Though Purdue officials have bowed in recent years to faculty criticism that many international students aren’t qualified or prepared to come to school in West Lafayette, a pair of graduates from China have started a company which could help assimilate Asian students.
It’s call WeYouBond, and it hopes to enroll 40-50 Chinese families this fall in a sort of pay-for-friendship model.
Spokesman Noah Scott says incoming Chinese students would be partnered with a current Purdue junior or senior, who’d be their liaison to campus.
Scott says the parents will receive regular reports for as long as they continue paying for the service.
“These reports can contain anything from this is how the week went, these are how grades are going, this is how your student is feeling about their second, third week of school,” he says.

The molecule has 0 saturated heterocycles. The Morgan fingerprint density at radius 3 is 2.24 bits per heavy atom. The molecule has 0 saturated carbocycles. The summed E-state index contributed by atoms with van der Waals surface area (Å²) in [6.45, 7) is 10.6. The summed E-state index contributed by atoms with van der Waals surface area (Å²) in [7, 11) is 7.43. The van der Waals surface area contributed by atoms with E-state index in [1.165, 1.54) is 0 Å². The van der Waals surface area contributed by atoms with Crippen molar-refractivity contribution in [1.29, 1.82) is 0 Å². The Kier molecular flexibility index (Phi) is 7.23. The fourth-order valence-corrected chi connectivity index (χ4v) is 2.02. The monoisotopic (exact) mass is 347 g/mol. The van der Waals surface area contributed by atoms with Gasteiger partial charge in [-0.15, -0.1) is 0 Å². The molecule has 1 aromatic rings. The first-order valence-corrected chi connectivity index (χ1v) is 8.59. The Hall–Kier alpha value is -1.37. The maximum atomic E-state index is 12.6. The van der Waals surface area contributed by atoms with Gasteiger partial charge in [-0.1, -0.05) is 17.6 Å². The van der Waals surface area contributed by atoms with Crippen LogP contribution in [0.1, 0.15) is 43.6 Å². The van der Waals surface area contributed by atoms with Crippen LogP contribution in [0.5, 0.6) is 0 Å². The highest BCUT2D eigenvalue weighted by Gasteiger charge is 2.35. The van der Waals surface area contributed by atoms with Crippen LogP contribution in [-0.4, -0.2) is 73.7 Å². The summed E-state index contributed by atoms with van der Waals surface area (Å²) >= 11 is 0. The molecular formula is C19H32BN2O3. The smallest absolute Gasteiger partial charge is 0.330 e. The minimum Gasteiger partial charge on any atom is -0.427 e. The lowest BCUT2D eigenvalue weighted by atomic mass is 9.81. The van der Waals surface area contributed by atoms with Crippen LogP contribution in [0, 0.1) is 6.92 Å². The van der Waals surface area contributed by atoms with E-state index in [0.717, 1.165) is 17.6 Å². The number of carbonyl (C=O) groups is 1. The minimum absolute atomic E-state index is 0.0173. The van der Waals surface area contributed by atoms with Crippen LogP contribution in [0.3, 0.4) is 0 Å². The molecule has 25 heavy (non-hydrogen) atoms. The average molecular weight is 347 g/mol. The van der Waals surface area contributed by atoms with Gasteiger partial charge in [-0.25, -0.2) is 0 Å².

Scott declined to say how much such a service would cost Chinese families -- who are already charged about three times what Indiana families are for their students to attend Purdue. He says the company hopes to foster genuine friendships between mentors and the incoming freshmen, but couldn’t say when the ongoing payments would cease.
And, though Purdue has financed the tuition freezes of the Mitch Daniels administration in part through increasing international student enrollment, Scott insists the school isn’t just backing the venture because it could be good for campus cashflow.
“Whether or not you argue it’s the bottom line for finances or whatever it might be, Purdue sees an opportunity to help students on an individual basis reach something and empower them to do more than they could before,” Scott says.
WeYouBond won a $2,500 prize from a Purdue business plan competition and has received assistance from an on-campus incubator.